|Secretary LaHood being interviewed by NBC-2 News|
Below are some of the highlights from our report. Click here for the full report.
USDOT Announcements of Interest:
TIGER V: Secretary LaHood announced that there is going to be a 5th round of grants for TIGER grants, the highly competitive discretionary grant program to fund innovative multi-modal transportation infrastructure projects. There will be $475 million available and the grant announcement will be coming out shortly. This is exciting news, since Lee County had a highly ranked complete streets initiative application ($10 million request) in rounds 3 and 4. As Tampa Mayor Bob Buckhorn said, it took them 3 tries before they got their Riverwalk project funded ($10 million) in TIGER IV last year, so the third time is the charm. BikeWalkLee will be requesting the MPO Board to re-submit a strengthened complete streets initiative grant application for TIGER V.
Performance Measures: One of the themes of the summit was the shift to a performance-based transportation system as called for in the MAP-21 Act. USDOT officials announced that the draft regulations for the new performance measurement system will be coming out shortly for public comment and that it will require states to set strong performance measures and targets for reducing pedestrian and cyclist fatality and serious injury rates. These will require accurate, timely data collection and accountability. This is welcome news and we should start planning now for setting local targets to reduce the rate of bike/ped fatalities and injuries in Lee County.
Overarching messages: Secretary LaHood's themes can guide our efforts:
- develop zero tolerance for people who don't respect cyclists.
- continue effort until we reduce cyclist deaths and injuries to zero.
- as more people use biking for transportation needs, we have to step up our safety agenda
- bike and pedestrian safety is a long-term campaign that requires cultural/behavior changes, along with laws and enforcement. Think of the successes with the "Click It or Ticket" seatbelt campaign and Mothers Against Drunk Driving...with a combination of tools over a decade or more, the desired behaviors have become the norm. That's the kind of sustained and multi-faceted approach we need for our bike safety campaign.
- To succeed, we must change the culture in Florida--a long term and systematic shift.
- Secretary LaHood and other officials voiced strong
support for Complete Streets policies as a way to make our streets safer for
Secretary LaHood with Tampa Mayor Bob Buckhorn
Economic Benefits: Tampa Mayor Bob Buckhorn focused on the economic benefits of investing in biking infrastructure and making it a safe biking community.
- Being a bikeable/walkable city is key to a city being able to compete with other cities for the intellectual capital workers. Saying “We recognize that intellectual capital is mobile and if we don’t want to keep losing to Charlotte, Austin, and Minneapolis we need to be competitive, we need to be a connected city. So, we are all in and we are getting out ahead”.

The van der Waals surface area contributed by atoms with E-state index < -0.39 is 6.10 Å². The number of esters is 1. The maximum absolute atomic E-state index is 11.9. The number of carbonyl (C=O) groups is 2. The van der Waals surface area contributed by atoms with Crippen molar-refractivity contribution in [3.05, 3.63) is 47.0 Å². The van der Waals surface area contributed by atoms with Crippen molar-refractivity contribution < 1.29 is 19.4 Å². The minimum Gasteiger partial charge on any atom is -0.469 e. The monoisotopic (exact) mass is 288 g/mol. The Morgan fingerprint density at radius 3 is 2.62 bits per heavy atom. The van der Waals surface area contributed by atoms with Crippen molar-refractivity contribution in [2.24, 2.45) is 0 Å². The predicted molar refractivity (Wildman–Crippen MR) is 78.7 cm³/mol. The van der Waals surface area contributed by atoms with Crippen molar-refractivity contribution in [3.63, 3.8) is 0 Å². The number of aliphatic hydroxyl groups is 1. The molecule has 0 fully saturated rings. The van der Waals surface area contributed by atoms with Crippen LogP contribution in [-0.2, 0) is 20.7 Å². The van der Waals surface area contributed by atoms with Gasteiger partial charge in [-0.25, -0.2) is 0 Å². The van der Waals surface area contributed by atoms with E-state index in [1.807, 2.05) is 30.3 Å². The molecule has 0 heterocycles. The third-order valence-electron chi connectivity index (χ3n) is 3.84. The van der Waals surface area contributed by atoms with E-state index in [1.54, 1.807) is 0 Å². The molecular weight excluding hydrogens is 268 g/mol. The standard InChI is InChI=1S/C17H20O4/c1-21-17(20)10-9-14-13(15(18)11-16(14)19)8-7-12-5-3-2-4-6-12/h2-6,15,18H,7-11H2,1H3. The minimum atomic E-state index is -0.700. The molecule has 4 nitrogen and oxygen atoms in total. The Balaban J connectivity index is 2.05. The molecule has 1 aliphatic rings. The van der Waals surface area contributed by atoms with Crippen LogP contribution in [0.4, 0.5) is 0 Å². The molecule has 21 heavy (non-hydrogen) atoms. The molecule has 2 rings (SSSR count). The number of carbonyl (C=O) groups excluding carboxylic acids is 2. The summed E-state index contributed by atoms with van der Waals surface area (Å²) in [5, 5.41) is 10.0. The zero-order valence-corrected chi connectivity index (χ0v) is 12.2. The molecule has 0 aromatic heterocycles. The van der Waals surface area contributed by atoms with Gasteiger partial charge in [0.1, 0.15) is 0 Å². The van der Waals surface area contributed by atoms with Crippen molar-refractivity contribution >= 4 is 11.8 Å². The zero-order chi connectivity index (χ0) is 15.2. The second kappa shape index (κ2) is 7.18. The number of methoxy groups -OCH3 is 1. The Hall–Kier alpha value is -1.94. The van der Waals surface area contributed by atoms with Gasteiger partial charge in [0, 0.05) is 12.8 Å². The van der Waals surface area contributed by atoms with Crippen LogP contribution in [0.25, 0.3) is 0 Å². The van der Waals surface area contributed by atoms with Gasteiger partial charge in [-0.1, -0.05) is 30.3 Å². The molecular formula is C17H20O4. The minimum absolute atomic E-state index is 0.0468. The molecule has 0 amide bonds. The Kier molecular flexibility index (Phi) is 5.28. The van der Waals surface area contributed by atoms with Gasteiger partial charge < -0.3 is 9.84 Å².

- He wants to make Tampa a "hip" and "cool" place to attract and keep smart, talented professionals want to live. Is it a city where you can live, work and play and not get into your car? Biking is a big part of positioning the city to attract those workers.
- This message resonated with the Lee County participants --this is an economic development tool and an important part of positioning our county to be vibrant and sustainable into the future.
- Buckhorn says “We don’t have the money to road build our way out of congestion, it has to be multi-modal; walking, biking, BRT, light rail.”
Celebrate the Progress we've made: At the close of the summit Beth Osborne, USDOT Deputy Assistant Secretary for Policy, made some important points about what's been accomplished in the past 4 years...yes, we've got a long way to go, but we should also realize the progress we're making.
Four years ago the first bike share opened up and now it's in 40 cities; and mayors are now creating economic vibrancy in their cities by focusing on bikeable communities--something that has changed profoundly in 4 years.
FDOT encouraged to adopt complete streets policy: We were also encouraged to hear the call from participants for FDOT to adopt a statewide complete streets policy and are hopeful that with District 1 Secretary Hattaway's support, FDOT will take up this leadership challenge.
This approach, which BWL has recommended to Florida Governors since 2010, could help shape the culture change needed to make our streets safer for all users, and provide needed leadership and support to the 32 communities in Florida (including Lee County) that have adopted complete streets policies. BikeWalkLee will redouble its efforts, in collaboration with other advocates throughout Florida, to encourage FDOT to adopt a complete streets policy this year.
The full report includes lots of specific "take aways" organized by the following topics: education, engineering, enforcement, policy/law/regulatory changes, messaging, coalition-building, advocacy, and policy and data. We encourage you to read the full report for ideas from national leaders and other Florida communities about how Lee County can step up its efforts to make our roadways safer for cyclists and pedestrians and achieve the economic benefits that come from investing in safe and accessible biking and walking infrastructure.
Report by Darla Letourneau and Ann Pierce (4/14/13)